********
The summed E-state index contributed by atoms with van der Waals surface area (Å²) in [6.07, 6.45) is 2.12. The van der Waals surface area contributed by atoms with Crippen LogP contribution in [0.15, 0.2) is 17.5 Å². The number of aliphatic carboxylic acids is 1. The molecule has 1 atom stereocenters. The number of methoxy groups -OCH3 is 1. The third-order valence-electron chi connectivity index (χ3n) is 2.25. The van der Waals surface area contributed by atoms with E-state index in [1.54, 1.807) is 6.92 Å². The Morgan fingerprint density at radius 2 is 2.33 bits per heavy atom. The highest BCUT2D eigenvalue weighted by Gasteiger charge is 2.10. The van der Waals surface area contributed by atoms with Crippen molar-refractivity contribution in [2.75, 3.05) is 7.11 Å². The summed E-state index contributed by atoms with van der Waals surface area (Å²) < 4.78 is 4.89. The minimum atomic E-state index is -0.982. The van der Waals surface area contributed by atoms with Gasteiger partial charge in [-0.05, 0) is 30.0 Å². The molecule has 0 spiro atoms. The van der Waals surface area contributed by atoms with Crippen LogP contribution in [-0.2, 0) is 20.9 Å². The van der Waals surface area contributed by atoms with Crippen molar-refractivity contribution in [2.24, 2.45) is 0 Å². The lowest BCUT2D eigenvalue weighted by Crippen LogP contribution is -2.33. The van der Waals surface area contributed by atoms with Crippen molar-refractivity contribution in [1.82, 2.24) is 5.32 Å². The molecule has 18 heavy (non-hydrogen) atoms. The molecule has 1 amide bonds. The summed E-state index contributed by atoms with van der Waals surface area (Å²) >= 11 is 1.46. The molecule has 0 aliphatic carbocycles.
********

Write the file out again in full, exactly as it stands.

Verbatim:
The summed E-state index contributed by atoms with van der Waals surface area (Å²) in [6.07, 6.45) is 2.12. The van der Waals surface area contributed by atoms with Crippen LogP contribution in [0.15, 0.2) is 17.5 Å². The number of aliphatic carboxylic acids is 1. The molecule has 1 atom stereocenters. The number of methoxy groups -OCH3 is 1. The third-order valence-electron chi connectivity index (χ3n) is 2.25. The van der Waals surface area contributed by atoms with E-state index in [1.54, 1.807) is 6.92 Å². The Morgan fingerprint density at radius 2 is 2.33 bits per heavy atom. The highest BCUT2D eigenvalue weighted by Gasteiger charge is 2.10. The van der Waals surface area contributed by atoms with Crippen molar-refractivity contribution in [2.75, 3.05) is 7.11 Å². The summed E-state index contributed by atoms with van der Waals surface area (Å²) < 4.78 is 4.89. The minimum atomic E-state index is -0.982. The van der Waals surface area contributed by atoms with Gasteiger partial charge in [-0.05, 0) is 30.0 Å². The molecule has 0 spiro atoms. The van der Waals surface area contributed by atoms with Crippen LogP contribution in [-0.2, 0) is 20.9 Å². The van der Waals surface area contributed by atoms with Crippen molar-refractivity contribution in [2.24, 2.45) is 0 Å². The lowest BCUT2D eigenvalue weighted by Crippen LogP contribution is -2.33. The van der Waals surface area contributed by atoms with Crippen molar-refractivity contribution in [1.82, 2.24) is 5.32 Å². The molecule has 18 heavy (non-hydrogen) atoms. The molecule has 1 amide bonds. The summed E-state index contributed by atoms with van der Waals surface area (Å²) >= 11 is 1.46. The molecule has 0 aliphatic carbocycles.